But emails released by both Holland's department and the Premier's Office to CBC News suggest the minister had little to do with the letter other than putting his signature on it

Three weeks of strategizing

Instead the letter appeared to be the culmination of nearly three weeks of government strategizing by civil servants over how to assist Irving Oil in an effort monitored not by Holland, but by Higgs, his chief of staff, Louis Leger, and top civil servant Cheryl Hansen. 

An email on Dec. 29 shows Higgs and Hansen asking for a briefing on Irving Oil and the EUB from senior officials, a full week before the company applied to the board.

"Cheryl and Premier connected today and they are looking for an update....EUB status regarding IOL [Irving Oil Limited]," reads the email sent to Tom MacFarlane, the natural resources deputy minister.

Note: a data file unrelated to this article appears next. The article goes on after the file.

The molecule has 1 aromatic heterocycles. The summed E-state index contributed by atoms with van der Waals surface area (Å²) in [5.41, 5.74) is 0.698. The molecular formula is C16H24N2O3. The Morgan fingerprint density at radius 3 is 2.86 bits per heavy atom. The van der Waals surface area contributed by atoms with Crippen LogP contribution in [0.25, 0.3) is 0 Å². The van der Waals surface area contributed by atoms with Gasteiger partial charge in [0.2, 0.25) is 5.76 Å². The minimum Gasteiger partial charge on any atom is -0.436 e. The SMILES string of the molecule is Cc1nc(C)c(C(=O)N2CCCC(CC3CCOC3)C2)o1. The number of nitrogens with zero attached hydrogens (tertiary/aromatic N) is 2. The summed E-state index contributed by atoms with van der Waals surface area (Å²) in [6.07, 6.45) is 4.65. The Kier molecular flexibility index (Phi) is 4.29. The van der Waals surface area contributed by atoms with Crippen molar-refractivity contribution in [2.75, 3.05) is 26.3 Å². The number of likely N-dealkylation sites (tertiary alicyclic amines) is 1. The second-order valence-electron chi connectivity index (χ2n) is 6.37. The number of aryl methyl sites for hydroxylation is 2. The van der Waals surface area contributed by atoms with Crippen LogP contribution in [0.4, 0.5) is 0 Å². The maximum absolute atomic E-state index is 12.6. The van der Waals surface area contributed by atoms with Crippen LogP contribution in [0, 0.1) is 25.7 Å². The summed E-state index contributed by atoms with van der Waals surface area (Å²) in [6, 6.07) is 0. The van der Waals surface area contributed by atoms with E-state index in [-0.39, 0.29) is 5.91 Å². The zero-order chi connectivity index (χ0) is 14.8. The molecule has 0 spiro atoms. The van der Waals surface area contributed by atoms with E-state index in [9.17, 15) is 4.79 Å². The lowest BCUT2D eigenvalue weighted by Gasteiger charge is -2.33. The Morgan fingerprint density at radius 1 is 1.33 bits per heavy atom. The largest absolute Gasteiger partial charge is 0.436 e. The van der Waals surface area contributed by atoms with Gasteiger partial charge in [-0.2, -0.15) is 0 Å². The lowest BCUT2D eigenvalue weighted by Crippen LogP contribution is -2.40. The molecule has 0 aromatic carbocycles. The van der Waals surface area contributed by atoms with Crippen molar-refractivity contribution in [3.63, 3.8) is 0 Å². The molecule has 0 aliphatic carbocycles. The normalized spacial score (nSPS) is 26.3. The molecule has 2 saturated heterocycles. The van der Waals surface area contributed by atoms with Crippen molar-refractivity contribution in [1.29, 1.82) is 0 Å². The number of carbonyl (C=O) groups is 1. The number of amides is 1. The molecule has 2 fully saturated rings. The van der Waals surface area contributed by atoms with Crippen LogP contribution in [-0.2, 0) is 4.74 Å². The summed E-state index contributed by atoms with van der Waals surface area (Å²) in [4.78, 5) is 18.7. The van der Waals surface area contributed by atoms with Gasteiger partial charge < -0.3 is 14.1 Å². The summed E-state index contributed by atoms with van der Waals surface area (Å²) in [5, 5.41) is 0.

An email on Dec. 29 shows Higgs and Hansen asking for a briefing on Irving Oil and the EUB from senior officials, a full week before the company applied to the board. (GNB)

The released emails are heavily redacted and do not show any direct communication between Irving Oil and government and do not explain why suddenly, on Dec. 21, civil servants began investigating how the company might go about pursuing higher prices.

But emails with subject lines like "Investigation by the Board" and "Urgent: Update on EUB"  began to be traded among officials in Holland's department trying to understand how Irving Oil might make its case for higher prices.